4.) Slowly add in flour 1/2 cup at a time, beating with electric mixer at low speed. Repeat until all flour is combined and the dough is formed. If mixture is too thick to continue to beat, knead dough together with hands.

5.) Use a tablespoon to scoop out dough and roll into approximately 1″ balls. Place dough balls approximately one inch apart on the prepared baking sheets. Depending on the amount of cookies made and size of the baking sheets, no more than one dozen cookies should be on each sheet.

6.) Bake cookies for 15 minutes, rotating sheets seven minutes in. Cookies may crack slightly and should be golden. Transfer cookies to a wire rack to cool for 15 minutes.

7.) Coating three to four cookies at a time, place cookies in bag with confectioners’ sugar. Shake until cookies are well coated. Knock off any excess sugar.

8.) Return cookies to wire rack and allow to cool completely. Store cookies in an airtight container.

I grew up on homemade soups and stews, save for an occasional can of Campbell’s Tomato Soup in the pantry to serve alongside a grilled cheese sandwich. (Ahhh, childhood…) My father was, hell, still is the King of Refrigerator Soups. You know what I’m talking about: He created soups made by throwing whatever leftovers that were in the fridge into a big pot, and he cooked it until everything harmonized. Sometimes, I found the combinations to be a little weird (leftover chicken, black beans, and cauliflower did not appeal to my nine year old self), but I grew to embrace it. Like any lower-middle class family, we were frugal and used every bit of food we had. Nothing went to waste. A roast chicken carcass was turned into stock, and those little chicken bits made for the base of many amazing soups.

I still love to create a good Refrigerator Soup. I am definitely guilty of buying vegetables with grandiose plans in mind. Then, five days later, I’ll return to my fridge to see them sitting in the vegetable crisper, limp and hanging onto life.

Oops.

vegetable soup

Well, into the soup they go!

I am in love with this Shredded Vegetable Soup. I am a big fan of julienne-peeling and spiral-cutting my vegetables. I feel it gives them more oomph and adds tremendous volume to any dish. I am not the biggest fan of large chunks of vegetables in my soup. In this recipe, I opted to julienne peel the vegetables, giving them an almost noodle-like texture within the broth. Additional grains can be added, such as rice or quinoa, but here, I went simple and added Acini de Pepe. Finally, the turmeric and red pepper flakes both give an amazing depth of flavor.

vegetable soup

We’ve been lucky to have a relatively mild autumn here in NYC, but it’s still nice to eat a nice hot bowl of this soup, even if it’s 60 degrees outside.

Feel free to adjust this soup to any variation you choose! This is a base that can be greatly expanded upon.

vegetable soup

Shredded Vegetable Soup
(Serves Two)

Ingredients:

– 1 carrot, julienne shredded
– 1 medium zucchini, julienne shredded
– 2 cups broth of choice
– 1 cup water
– 2 cloves garlic, minced
– 1 teaspoon ground turmeric
– 1/4 cup Acini de Pepe pasta
– Dash of red pepper flakes
– Salt and pepper, to taste

Before We Get Started…

– If you do not have a julienne peeler, either thinly julienne slice vegetables, or, alternately, use a regular vegetable peeler to peel long ribbon-like strips.

Directions:

1.) In large pot, bring broth and water to a slow boil. Add garlic, turmeric, and Acini de Pepe. Cook for approximately 10 minutes or until Acini di Pepe is cooked through.

2.) Reduce heat to medium. Add carrots and zucchini to pot. Cook for approximately 90 seconds or until vegetables start to wilt. Add red pepper flakes and stir. Remove from heat.

3.) Serve immediately.

Autumn is in full swing, with crisper mornings, darker evenings, and the near-daily HELL I face while trying to match the perfect pair of skinny pants with coordinating ankle boots. (The WORST, amirite?) One of my favorite parts of fall? All of my local farmers’ markets are laden with apples! I feel that I am a traditionalist, with my favorite kind of apple being a Macintosh. However, I enjoy walking past barrels and crates overloaded with Mutsus, Jonagolds, Honey Crisps, and Paula Reds. I get damn near overwhelmed at my options, on occasion, and just grab four or five of the best looking ones of any type.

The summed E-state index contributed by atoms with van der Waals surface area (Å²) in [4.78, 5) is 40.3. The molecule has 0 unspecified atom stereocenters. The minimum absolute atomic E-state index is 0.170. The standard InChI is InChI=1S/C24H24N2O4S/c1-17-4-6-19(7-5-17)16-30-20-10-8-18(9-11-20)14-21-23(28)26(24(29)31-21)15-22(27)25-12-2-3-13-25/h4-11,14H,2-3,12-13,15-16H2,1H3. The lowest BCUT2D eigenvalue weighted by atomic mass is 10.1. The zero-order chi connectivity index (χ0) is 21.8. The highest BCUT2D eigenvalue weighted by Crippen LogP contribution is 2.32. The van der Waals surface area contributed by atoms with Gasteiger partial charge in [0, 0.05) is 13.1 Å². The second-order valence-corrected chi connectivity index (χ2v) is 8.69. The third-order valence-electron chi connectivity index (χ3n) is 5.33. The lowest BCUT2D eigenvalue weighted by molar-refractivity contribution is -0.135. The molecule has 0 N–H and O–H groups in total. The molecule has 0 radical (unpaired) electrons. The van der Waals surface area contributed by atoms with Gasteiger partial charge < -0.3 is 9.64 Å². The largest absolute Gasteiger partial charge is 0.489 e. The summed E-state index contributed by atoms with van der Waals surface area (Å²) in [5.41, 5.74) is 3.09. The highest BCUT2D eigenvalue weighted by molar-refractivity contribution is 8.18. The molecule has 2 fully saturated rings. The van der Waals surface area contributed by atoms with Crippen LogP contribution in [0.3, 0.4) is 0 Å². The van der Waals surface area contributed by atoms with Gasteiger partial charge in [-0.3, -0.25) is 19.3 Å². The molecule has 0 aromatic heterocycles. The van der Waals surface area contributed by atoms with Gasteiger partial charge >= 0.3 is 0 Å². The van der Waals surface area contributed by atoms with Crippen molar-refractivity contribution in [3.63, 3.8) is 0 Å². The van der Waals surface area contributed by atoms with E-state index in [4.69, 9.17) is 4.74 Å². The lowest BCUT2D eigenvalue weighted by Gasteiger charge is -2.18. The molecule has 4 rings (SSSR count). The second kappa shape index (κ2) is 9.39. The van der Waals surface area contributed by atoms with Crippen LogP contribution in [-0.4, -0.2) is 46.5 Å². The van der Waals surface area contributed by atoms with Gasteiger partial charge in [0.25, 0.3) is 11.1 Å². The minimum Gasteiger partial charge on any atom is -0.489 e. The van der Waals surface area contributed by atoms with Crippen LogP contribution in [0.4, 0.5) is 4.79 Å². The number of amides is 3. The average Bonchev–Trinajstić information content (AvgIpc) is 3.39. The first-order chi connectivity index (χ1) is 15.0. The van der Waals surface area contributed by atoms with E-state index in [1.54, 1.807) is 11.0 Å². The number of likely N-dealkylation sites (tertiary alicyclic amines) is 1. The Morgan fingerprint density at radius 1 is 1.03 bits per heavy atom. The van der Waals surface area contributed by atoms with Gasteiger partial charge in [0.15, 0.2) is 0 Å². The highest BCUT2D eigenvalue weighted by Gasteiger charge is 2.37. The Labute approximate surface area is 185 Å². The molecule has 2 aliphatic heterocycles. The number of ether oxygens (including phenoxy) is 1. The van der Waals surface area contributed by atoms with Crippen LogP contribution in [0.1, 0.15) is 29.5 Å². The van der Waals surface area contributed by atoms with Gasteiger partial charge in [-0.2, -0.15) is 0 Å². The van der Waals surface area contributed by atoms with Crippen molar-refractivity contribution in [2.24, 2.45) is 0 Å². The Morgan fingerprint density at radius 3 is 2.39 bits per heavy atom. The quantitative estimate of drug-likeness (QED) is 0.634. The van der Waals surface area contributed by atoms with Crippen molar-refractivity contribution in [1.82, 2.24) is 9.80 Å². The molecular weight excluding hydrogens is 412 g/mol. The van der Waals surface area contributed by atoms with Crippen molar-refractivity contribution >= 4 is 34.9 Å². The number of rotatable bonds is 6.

apple sauce

New York City farmers’ markets are full of virtually anything you can think of from the agricultural world. Besides apples, I see veggies, eggs, and meats of all sorts. (One day, I’ll buy that organic duck breast from western Pennsylvania, too!) This past Sunday, however, I had to do a double take after I walked past barrel of something that I can not recall ever seeing at a farmers’ market: cranberries! Beautiful, fresh, Massachusetts-bred cranberries! The heart of this native New Englander fluttered. I had a bag full of apples in my left hand, with full intentions of making some plain ol’ applesauce. Cranberry applesauce is a recipe I enjoy making around Thanksgiving. Still, why not now?! I excitedly shuffled over and ran my hands through these ruby-esque pearls of tart fruit. I looked at the prices…and, at $6 per pound, I quickly carted myself up to my local Fine Fine and bought a pound of Ocean Spray cranberries for $2.29.

cranberries

I strongly support small businesses and the agriculture industry. I just need to cook on the cheap sometimes, just like any other Millennial in NYC with an steep rent and massive student loan payments. Haaa. Next time. Next time…

cranberry apple sauce

Cranberry Apple Sauce is such a wonderful autumnal recipe. It makes a great side dish when eating pork, turkey, or chicken. It makes a great snack to keep in the fridge. Pro Tip: I love to eat it warm with a big scoop of vanilla ice cream. Try it. Thank me later.

cranberry apple sauce

Cranberry Apple Sauce (As Featured on Brit + Co.)

(Serves 4)

Ingredients:
– 3 pounds cooking apples, peeled, cored, and cut into 1/2″ chunks
– 1 cup fresh cranberries
– 3 tablespoons sugar
– 1 cup water
– 1 cinnamon stick
– Juice of 1/2 lemon or two teaspoons orange juice

Before We Get Started…

– In lieu of a cinnamon stick, 1/2 to 1 teaspoon of dried cinnamon can be substituted, depending on how much of a prevalent cinnamon flavor you prefer.

– Frozen cranberries can be used in lieu of fresh ones, but I can not emphasize enough: do not use canned cranberry sauce as a substitute!

Directions:

1.) Place all ingredients into a large sauce pan; bring to a boil.

2.) Reduce to a simmer and cook until apples are tender and cranberries have burst, approximately 30 – 40 minutes. Use a fork to mash any larger chunks of fruit still remaining.

3.) Remove from heat; discard cinnamon stick.

4.) Serve immediately or cool to room temperature and store in refrigerator; this will stay fresh for about a week.